APPLYING TO A UNIVERSITY IN ALBERTA

APPLYING TO A UNIVERSITY IN ALBERTA

Applying to a university in Alberta can be competitive, and universities usually receive applications from more candidates than they can accept. Individual university programs may have quotas or limited enrolment, and admissions committees use both objective and subjective elements of the application process to select applicants who are most likely to succeed at the institution.

How to apply

Step 1: find out what's required
Universities in Alberta each set their own admission requirements; therefore, once you have decided where to apply it's essential that you contact the registrar or admissions office at each institution to find out exactly what they require. Most universities in Alberta provide this information online, and usually have a special website section for international student admission requirements.

Requirements and supporting documents
Most university programs have a minimum admission average and specific course requirements; therefore, the main required supporting documents are official high school transcripts (or any other post-secondary transcripts, if relevant). Additionally, letters of reference, an essay or letter of intent, résumé, medical form, criminal record check, portfolio, etc. may be required, as specified by a particular institution or university program. Each university will provide specific details and instructions on what they require. Typically, international students must also submit proof of English proficiency through standardized language test scores. Different universities accept different tests and require different scores, so check the specifics with each university.

International students must also demonstrate that the quality of the education they have received so far is comparable to that of Canadian institutions. Since universities in Alberta each have their own criteria for recognizing international student qualifications, applicants should contact the university's admissions office for information on assessing international qualifications. They will inform you about requirements for translation of your documents (if necessary) and exactly what qualifications they recognize. Applicants can also contact the Canadian Information Centre for International Credentials (CICIC) for information on recognition and portability of academic qualifications. Some international students choose to consult one of Canada's international credentials evaluation services (also known as international qualifications assessment services), listed below. These agencies charge a fee from around $100- $200 C$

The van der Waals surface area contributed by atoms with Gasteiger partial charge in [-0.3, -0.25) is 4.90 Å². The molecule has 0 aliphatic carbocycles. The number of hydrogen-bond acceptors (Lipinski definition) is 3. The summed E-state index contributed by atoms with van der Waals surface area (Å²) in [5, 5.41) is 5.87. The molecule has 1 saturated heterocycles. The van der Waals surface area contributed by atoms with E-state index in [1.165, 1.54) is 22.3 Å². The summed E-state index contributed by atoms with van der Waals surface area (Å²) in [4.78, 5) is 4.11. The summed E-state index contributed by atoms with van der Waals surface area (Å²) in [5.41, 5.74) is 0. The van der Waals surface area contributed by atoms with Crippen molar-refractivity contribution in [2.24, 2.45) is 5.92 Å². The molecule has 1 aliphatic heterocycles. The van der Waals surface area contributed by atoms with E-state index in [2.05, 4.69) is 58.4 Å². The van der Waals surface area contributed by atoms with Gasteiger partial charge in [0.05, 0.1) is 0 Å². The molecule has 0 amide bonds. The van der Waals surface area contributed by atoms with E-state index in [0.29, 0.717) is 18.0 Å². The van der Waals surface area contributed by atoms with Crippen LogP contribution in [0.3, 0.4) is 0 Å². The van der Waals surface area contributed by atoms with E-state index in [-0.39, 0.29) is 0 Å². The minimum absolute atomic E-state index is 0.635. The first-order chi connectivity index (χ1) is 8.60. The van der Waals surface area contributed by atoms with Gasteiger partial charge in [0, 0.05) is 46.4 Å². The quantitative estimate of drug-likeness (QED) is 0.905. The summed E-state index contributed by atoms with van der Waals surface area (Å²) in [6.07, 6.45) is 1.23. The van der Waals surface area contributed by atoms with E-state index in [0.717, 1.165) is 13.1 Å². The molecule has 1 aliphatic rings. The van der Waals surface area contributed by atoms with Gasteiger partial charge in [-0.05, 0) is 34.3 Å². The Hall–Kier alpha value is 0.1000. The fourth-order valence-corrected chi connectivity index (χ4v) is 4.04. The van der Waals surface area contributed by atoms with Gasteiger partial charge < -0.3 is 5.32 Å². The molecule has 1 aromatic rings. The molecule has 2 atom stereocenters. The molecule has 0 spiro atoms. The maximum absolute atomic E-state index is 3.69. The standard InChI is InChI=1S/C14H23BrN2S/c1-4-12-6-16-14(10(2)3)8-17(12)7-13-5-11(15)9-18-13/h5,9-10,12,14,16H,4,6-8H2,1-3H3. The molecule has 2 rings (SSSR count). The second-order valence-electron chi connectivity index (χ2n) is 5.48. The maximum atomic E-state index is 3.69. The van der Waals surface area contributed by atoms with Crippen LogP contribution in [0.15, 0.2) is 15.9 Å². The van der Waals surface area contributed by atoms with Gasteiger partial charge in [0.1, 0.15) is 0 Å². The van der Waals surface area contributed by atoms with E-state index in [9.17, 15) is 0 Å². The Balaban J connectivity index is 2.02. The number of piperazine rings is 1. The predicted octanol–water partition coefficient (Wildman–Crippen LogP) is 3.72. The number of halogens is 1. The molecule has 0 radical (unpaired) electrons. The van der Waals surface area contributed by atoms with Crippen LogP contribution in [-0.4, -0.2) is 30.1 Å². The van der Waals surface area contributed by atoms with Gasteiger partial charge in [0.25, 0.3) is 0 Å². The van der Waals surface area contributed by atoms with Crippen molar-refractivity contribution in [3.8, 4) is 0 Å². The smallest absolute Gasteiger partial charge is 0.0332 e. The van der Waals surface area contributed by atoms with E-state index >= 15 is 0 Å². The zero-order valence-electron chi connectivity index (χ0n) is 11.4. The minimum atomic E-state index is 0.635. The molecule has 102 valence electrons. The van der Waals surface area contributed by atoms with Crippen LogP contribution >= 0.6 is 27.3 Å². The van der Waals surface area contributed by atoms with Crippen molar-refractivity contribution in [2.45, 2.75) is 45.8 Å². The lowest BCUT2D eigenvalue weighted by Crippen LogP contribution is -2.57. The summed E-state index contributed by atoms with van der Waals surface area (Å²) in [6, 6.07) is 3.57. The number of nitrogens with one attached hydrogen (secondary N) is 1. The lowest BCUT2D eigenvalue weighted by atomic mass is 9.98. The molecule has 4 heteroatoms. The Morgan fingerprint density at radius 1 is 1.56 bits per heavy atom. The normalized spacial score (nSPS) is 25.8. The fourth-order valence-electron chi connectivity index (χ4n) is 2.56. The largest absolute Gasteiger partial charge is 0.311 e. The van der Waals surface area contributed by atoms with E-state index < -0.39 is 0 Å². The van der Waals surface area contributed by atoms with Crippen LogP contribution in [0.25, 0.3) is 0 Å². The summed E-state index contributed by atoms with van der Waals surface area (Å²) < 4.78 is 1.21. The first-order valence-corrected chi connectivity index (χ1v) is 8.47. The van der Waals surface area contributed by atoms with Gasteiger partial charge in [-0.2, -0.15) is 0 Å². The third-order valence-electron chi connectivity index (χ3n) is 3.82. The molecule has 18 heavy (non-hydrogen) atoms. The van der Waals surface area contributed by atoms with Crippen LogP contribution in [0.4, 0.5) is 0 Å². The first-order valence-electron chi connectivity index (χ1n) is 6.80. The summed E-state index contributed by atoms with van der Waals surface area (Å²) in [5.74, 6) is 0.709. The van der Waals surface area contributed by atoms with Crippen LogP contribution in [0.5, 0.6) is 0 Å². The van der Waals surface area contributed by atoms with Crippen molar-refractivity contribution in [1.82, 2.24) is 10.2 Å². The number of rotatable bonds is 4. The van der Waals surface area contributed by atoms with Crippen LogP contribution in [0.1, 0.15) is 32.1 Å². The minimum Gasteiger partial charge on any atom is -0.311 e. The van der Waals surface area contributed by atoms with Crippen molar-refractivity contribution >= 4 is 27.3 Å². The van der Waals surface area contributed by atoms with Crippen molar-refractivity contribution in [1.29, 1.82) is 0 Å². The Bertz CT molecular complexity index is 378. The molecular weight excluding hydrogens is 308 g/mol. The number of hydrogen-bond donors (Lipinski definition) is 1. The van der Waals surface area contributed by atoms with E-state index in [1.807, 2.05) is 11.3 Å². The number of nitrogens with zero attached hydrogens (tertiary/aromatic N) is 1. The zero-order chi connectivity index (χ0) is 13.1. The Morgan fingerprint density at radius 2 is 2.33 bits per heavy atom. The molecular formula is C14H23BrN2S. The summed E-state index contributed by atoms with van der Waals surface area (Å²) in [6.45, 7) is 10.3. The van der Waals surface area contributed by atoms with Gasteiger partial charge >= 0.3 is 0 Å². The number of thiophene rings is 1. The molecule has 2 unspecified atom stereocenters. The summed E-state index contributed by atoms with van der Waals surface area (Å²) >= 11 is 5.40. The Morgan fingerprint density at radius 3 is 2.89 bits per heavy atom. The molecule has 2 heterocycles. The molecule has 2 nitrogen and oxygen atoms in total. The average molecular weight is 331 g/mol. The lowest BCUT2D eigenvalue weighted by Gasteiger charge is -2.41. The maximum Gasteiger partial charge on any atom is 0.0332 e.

• Ontario: World Education Services (WES); Comparative Education Service (CES); International Credential Assessment Service of Canada (ICAS)

  • Alberta: International Qualifications Assessment Service (IQAS)

  • British Columbia: International Credential Evaluation Service (ICES)

  • Manitoba: Academic Credentials Assessment Service - Manitoba (ACAS)

  • Québec: Centre d'expertise sur les formations acquises hors du Québec (CEFAHQ)

  • Saskatchewan: International Qualifications Assessment Service (IQAS)

  • Northwest Territories: International Qualifications Assessment Service (IQAS)

  • Other provinces and territories: For credential evaluation services in New Brunswick, Newfoundland and Labrador, Nova Scotia, Prince Edward Island, Nunavut or the Yukon contact any of the above-listed offices.


  • Step 2: know when to apply
    As mentioned above, universities in Alberta are competitive and popular, so prepare and apply early. Generally, international students should apply up to eight months in advance of the expected start date (usually September or January semesters). However, some universities in Alberta have "rolling-admissions," which means they consider international students' applications as they come in throughout the year. Other universities will, on the other hand, have specific application deadlines for international students that differ from local student deadlines, so find out which deadline applies to you.

    Step 3: submit your application
    University application processes may differ between institutions, but usually you can expect to download an online undergraduate application form and submit it either by post or electronically, along with the supporting documents described in the section above. This step also includes submitting a non-refundable application fee (between $50- $100) which must be received by the institution before a certain deadline. If you are submitting the application by post, make sure to leave enough time for the package to arrive at the university in Canada by the specified deadline.

    If your application is accepted, the university will make you an admission offer. Once you accept the admission offer, the university will send you an official letter of acceptance.

    While there may be some variation to the application process, each university will provide very specific guidelines and direction. So don't worry too much about it being complicated: applying to a university in Alberta is easier than you might think and well worth the effort.